Treadwear depth reaches 2/32″ or you can see the treadwear indicator which shows a solid bar of rubber across the width of the tread, or use a penny to check the depth. To do this, place a penny in the tire tread, if you can see the top of Queen Elizabeth II’s crown, your treads are worn and need replacing.

Evaluate your tires by checking the tire pressure frequently. Also, do a visual check regularly for cuts, irregular wear, bulges or other problems.

Immediately fix punctures. You might be able to save the tire and you will definitely drive more safely.

Don’t mix tires of different sizes or types on the same axle. Never mix radial and non-radial tires on the same axle. The better matched your tires are, the safer the driving.

Have your tires mounted professionally! Improper mounting can lead to serious injury if a tire/rim assembly explodes.

Avoid spinning your tires at high speeds. If you are stuck in snow, ice, mud or sand, excessive spinning of your tires can cause a sudden tire explosion that could harm your vehicle, you and/or bystanders. For best results rock the vehicle backward and forward to free your vehicle.

What tires do

Consider this fact: The tire is the only point of contact between a vehicle and the road.

A tire has several important functions:

Steers the vehicle

A tire’s ability to maintain its course affects the vehicle’s ability to drive in a straight path. The tire has to help the vehicle steer regardless of road and weather conditions.

Supports the vehicle

A car tire has to carry more than 50 times its own weight.

Absorbs bumps

The flexibility of a tire helps it to absorb obstacles on uneven road surfaces and provides a stable ride for the driver and passengers while protecting the vehicle.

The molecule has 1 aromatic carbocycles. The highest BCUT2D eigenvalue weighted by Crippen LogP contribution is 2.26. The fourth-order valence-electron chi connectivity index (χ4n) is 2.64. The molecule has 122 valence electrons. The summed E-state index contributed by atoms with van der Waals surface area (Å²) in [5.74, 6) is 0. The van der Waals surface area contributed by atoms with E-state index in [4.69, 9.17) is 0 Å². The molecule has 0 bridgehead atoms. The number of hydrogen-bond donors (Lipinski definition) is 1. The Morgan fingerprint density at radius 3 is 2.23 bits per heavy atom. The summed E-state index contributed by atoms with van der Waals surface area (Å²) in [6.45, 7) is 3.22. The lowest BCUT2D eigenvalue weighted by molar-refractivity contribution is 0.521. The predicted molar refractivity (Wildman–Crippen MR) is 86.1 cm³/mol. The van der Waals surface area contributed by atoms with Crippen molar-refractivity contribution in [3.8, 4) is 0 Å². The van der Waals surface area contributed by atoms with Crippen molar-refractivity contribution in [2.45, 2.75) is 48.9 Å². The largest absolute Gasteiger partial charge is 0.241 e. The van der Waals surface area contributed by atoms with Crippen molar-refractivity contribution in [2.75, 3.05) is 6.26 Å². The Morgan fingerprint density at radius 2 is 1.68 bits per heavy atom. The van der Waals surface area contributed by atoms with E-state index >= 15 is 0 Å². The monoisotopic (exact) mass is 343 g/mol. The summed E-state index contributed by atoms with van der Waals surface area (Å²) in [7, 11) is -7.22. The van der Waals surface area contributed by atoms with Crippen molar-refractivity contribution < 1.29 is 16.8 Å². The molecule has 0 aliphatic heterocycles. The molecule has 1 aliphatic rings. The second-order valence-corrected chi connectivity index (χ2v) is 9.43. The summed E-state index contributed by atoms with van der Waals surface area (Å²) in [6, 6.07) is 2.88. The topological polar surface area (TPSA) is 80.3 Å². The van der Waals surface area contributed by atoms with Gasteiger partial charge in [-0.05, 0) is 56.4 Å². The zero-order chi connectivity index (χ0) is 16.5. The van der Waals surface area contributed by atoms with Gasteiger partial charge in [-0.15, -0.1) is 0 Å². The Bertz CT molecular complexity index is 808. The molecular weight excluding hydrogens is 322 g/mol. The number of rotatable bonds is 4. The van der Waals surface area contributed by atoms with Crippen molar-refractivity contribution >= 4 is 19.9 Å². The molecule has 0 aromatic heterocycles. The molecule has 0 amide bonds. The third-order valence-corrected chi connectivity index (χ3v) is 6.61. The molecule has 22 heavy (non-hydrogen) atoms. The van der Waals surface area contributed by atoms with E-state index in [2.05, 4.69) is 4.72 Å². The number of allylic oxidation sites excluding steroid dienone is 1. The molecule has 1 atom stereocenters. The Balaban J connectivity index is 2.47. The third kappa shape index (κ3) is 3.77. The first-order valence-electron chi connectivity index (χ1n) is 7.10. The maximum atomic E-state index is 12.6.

Transmits forces

Tires transmit the engine’s power to accelerate and the braking force to stop.

How well the tire performs these functions depends in part on how well the tire is maintained. See how to maintain your tires.

About Your Tires

UTQG

The UTQG rating is made up of three components: Treadwear, Traction and Temperature. The grade is based on the performance of the tire graded against a standardized monitoring tire.

Treadwear
Using a specific government testing track, the treadwear grade is a comparative rating based on the wear rate of the tire under controlled conditions. For example, a tire graded 200 would wear twice as long on the government test course under specified test conditions as the monitoring tire. Since the testing is done by manufacturers, it would not be a safe assumption to assume the treadwear grades would be directly proportional to your actual tire mileage. The relative performance of tires depends upon the actual conditions of their use and may vary due to driving habits, service practices, differences in road characteristics and climate.

Traction
Tires are graded on traction and represent the ability of the tire to stop on wet pavement. Similar to the Treadwear measure the test is done under controlled conditions on government specified test surfaces of asphalt and concrete. From highest to lowest, the grades are AA, A, B and C. It is important to note that the testing does not take into account cornering, hydroplaning or acceleration.